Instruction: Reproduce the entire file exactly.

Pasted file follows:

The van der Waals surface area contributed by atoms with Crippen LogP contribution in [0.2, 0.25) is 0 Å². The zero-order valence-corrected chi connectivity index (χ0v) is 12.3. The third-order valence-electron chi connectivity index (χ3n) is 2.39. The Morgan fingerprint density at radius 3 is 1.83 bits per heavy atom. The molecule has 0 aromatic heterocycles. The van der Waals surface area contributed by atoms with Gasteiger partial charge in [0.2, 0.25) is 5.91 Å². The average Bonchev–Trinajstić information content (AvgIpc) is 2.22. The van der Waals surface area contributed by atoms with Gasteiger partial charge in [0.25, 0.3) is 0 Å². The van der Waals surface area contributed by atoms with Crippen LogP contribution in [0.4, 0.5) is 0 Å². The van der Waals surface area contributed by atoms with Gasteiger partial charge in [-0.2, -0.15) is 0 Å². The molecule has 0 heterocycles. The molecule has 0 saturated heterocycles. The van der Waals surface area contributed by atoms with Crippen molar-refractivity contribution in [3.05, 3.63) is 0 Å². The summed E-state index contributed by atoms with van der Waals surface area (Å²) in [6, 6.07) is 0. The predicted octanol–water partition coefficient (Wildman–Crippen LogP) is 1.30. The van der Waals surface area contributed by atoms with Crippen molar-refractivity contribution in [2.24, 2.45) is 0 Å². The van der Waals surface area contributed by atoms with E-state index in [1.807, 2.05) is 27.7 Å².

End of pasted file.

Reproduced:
The van der Waals surface area contributed by atoms with Crippen LogP contribution in [0.2, 0.25) is 0 Å². The zero-order valence-corrected chi connectivity index (χ0v) is 12.3. The third-order valence-electron chi connectivity index (χ3n) is 2.39. The Morgan fingerprint density at radius 3 is 1.83 bits per heavy atom. The molecule has 0 aromatic heterocycles. The van der Waals surface area contributed by atoms with Gasteiger partial charge in [0.2, 0.25) is 5.91 Å². The average Bonchev–Trinajstić information content (AvgIpc) is 2.22. The van der Waals surface area contributed by atoms with Gasteiger partial charge in [0.25, 0.3) is 0 Å². The van der Waals surface area contributed by atoms with Crippen LogP contribution in [0.4, 0.5) is 0 Å². The van der Waals surface area contributed by atoms with Gasteiger partial charge in [-0.2, -0.15) is 0 Å². The molecule has 0 heterocycles. The molecule has 0 saturated heterocycles. The van der Waals surface area contributed by atoms with Crippen molar-refractivity contribution in [3.05, 3.63) is 0 Å². The summed E-state index contributed by atoms with van der Waals surface area (Å²) in [6, 6.07) is 0. The predicted octanol–water partition coefficient (Wildman–Crippen LogP) is 1.30. The van der Waals surface area contributed by atoms with Crippen molar-refractivity contribution in [2.24, 2.45) is 0 Å². The van der Waals surface area contributed by atoms with E-state index in [1.807, 2.05) is 27.7 Å².